The V&A is a victim of its own success. Ever since the Alexander McQueen exhibition ‘Savage Beauty’, with its drama, tragedy and preposterous gorgeousness, the bar for their fashion exhibitions has been set impossibly high. While this is not another ‘Savage Beauty’, it is a thoughtful and interesting show.
‘Undressed’ tells the story of undies from the eighteenth century to more recent times. It reveals the ingenuity of underwear, from the missing bones at the back of crinolines which allowed women to sit, to corsets designed for horseriding – forerunners to the sports bra.
There are some incredible examples of underwear’s influence on outerwear. Highlights include a transparent Givenchy haute couture dress by John Galliano and a Dolce & Gabbana sheer silk dress with wicker crinoline.
Despite the inclusion of Y-fronts and ruffs to represent the men, this story about underwear is also, by necessity, a story about the female form. For centuries, women have been contorting their bodies to meet the demands of fashion, from the hoops of the eighteenth century to contemporary Ann Cherry waist-trainers and bum-lifters.
This conversation is not new. Queen guitarist Brian May has donated a revealing selection of Victorian satiricial stereoscopic images. ‘Crinoline Stories’ demonstrate just how absurdly huge women’s skirts could be, often keeping ladies from their beaus and causing all manner of accidents.
‘Undressed’ reveals more than just pants, it’s an exploration of our relationship with fashion and our bodies.
Click here to view our eight favourite exhibits on display in the show.
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The only exhibition I ve felt I needed to write a review because in my opinion it is so disappointing. Very small, mix match of underwear. There's no follow through to the exhibition at all. Modern on its own. Modern with old, porno underwear with a mannequin dressed in pyjamas & dressing gown.
I think it would have worked better going through the ages in sequence, also to have put in less expensive underwear that poorer people would wear
Expensive for what was on offer
A disappointment. I really did care about underwear for recent times, which is half the exhibit and than some. Tons was from 2000 and on. Not worth the cost.
Back in January, I was pleasantly surprised when I visited the V&A's 'Shoes: Pleasure and Pain' exhibition. The way they'd advertised it, I was honestly expecting to see a really blah pair of Louboutins Sarah Jessica Parker wore in the Sex & The City movie. It was SO MUCH MORE than that. So you can imagine my excitement upon hearing that there would be an exhibition on underwear taking the exact same format.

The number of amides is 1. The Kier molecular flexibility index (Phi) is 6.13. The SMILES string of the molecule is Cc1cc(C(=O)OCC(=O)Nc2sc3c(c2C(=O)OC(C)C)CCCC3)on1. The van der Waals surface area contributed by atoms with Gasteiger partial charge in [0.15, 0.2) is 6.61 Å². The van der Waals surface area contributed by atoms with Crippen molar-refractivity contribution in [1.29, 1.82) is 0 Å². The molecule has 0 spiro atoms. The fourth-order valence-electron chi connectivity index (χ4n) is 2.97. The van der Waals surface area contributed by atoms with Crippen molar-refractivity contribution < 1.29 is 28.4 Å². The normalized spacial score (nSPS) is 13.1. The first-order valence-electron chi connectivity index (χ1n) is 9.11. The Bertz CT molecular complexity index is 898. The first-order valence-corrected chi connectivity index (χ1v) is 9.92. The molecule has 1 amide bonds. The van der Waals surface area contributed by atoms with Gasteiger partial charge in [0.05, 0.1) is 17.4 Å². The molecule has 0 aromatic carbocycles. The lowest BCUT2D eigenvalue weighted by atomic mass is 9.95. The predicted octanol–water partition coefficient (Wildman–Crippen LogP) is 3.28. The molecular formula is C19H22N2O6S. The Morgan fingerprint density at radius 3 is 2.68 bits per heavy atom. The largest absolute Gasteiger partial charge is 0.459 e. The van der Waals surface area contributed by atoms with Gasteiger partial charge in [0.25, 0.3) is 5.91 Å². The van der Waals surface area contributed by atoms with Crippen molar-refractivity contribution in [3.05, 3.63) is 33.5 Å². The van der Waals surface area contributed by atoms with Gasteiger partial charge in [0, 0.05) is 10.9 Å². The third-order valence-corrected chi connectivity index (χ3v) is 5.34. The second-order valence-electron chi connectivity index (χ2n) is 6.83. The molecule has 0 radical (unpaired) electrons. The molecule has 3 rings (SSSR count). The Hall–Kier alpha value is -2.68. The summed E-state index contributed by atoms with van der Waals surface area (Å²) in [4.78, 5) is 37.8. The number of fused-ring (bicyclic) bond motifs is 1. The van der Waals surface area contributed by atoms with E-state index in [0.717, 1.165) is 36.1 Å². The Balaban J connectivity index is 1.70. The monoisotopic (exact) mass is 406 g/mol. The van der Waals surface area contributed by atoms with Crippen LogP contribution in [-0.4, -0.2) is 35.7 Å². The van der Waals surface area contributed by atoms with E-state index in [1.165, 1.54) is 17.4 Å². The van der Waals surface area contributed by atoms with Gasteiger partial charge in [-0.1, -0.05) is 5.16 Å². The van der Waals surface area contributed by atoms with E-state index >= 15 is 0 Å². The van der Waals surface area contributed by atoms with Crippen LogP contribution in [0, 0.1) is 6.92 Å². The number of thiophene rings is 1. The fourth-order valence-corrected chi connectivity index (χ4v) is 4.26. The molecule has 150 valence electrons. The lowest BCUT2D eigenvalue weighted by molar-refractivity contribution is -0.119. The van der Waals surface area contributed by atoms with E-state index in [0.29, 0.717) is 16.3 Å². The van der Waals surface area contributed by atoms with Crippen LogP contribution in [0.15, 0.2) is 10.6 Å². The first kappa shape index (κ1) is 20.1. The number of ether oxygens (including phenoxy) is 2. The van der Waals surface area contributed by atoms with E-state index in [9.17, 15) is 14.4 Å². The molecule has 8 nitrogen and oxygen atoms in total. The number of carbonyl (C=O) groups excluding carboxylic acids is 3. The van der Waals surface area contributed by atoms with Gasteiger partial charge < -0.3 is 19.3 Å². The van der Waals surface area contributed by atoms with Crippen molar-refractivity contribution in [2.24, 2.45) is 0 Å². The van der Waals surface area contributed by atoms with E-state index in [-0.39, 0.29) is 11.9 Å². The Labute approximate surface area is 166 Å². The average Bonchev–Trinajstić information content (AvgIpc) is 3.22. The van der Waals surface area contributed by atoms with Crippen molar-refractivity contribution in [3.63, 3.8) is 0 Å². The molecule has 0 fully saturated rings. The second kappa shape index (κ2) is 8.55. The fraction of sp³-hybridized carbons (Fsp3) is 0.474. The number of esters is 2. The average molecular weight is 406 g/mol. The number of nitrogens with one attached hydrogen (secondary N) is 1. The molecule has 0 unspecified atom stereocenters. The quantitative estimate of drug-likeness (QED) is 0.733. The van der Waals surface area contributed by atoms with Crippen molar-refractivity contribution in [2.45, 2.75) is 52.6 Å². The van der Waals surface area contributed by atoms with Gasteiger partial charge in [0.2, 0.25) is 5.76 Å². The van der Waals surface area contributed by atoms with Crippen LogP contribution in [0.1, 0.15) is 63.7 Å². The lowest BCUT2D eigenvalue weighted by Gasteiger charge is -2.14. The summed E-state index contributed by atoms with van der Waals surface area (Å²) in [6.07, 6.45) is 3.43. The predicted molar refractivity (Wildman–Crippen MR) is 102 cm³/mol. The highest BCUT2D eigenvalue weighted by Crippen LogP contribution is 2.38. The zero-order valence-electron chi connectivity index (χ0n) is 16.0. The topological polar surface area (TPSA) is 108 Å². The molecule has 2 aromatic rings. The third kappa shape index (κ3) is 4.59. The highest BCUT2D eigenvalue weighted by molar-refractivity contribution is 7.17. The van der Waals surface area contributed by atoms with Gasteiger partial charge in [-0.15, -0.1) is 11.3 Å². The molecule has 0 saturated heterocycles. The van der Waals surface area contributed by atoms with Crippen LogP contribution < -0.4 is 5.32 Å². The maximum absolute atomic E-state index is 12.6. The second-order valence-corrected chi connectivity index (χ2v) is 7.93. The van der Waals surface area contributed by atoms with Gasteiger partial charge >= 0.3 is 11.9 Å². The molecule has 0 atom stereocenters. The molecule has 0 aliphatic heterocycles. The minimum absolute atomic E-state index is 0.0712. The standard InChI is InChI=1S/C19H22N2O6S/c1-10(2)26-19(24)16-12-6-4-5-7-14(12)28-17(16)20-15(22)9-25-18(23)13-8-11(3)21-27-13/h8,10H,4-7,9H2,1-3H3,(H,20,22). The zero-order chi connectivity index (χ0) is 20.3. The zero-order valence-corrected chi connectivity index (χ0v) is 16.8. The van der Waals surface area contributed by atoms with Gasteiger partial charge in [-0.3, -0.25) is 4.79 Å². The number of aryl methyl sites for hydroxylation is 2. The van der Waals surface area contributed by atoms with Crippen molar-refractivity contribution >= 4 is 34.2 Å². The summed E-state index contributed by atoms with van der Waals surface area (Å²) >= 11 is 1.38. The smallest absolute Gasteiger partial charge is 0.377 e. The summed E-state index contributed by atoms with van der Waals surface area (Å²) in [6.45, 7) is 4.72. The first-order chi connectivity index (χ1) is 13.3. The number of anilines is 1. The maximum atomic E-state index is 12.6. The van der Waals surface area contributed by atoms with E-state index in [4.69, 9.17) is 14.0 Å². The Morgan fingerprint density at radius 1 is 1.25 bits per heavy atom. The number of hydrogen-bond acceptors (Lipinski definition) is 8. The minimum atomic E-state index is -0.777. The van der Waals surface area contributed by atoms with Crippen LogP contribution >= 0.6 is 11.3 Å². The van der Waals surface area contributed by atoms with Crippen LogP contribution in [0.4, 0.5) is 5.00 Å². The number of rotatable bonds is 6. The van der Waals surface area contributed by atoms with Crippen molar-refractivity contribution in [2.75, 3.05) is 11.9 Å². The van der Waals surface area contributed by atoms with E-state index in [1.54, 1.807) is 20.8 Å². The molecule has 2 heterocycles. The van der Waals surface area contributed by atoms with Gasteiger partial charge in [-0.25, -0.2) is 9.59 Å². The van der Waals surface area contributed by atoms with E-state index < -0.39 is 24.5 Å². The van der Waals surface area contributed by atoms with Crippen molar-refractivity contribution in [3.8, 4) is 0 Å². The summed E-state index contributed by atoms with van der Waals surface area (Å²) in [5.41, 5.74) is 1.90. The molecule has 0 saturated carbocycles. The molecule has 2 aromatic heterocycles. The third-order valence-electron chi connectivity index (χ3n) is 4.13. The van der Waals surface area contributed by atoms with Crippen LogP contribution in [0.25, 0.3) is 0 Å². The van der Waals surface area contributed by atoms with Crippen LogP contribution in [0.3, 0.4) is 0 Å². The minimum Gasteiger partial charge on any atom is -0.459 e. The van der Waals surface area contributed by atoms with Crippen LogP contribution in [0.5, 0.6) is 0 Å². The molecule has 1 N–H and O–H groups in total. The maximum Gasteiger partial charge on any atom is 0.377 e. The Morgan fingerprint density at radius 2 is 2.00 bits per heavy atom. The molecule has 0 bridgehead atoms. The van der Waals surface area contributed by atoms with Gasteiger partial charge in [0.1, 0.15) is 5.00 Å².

As a womenswear designer, 'Undressed: A Brief History of Underwear' was an absolute must-see for me. Not only did the V&A do a great job with the pun in the name of it, they've also selected a fabulous, interesting and varied range of pieces. One of the themes within this exhibit explores the ways in which people have manipulated the shape of their bodies through foundation garments, drawing comparisons between tightly laced corsets and the more recent waist training, bum accentuating styles popularised by the Kardashians. (Also worth mentioning: a pair of men's bulge enhancing underwear.)
In contrast to these very technical, structured garments, there are some simply stunning items on display. Head upstairs and you will find pieces by the likes of East London based latex fashion pioneers, House of Harlot, and corset extraordinaire, Mr Pearl (whose clients include burlesque performer Dita Von Teese). Definitely stick around to watch the documentary featuring designers from lingerie brands such as Agent Provocateur.
At £12 for a ticket, I didn't feel it was badly priced at all. Some have mentioned this exhibition was a bit small compared to gargantuan blockbusters 'David Bowie Is...' and 'Alexander McQueen Savage Beauty'. You will really get the most out of it if you go with an open mind and a curiosity to learn new things. Underwear is something so functional and practical that we see everyday, yet so extraordinary and complex (I once took a course in bra making, so believe me when I say it's fiddly work!)
Interesting exhibition but with some drawbacks.
First the several generations of underwear are mixed up, meaning there is no apparent logic or red line to follow through the exhibition. So you are always going forward and back in history. Too bad there is no explicit logic. The only one I found is that most recent pieces are upstairs.
Second is the only video with lingerie company directors is more a commercial of their brand than a real interesting analysis of the subject. I had expected something better from V&A.
Third is for the price asked (12£ without donation) it is overpriced. For this price there should be more pieces, more explanations prided videos...
When I compare this exhibition with the one of Alexander Mc Queen at 17£ the difference is huge, so much that you may think Undressed one has been done by amateur. A fair price would be 7£ I think.
All in all, interesting but can do much better for the price asked.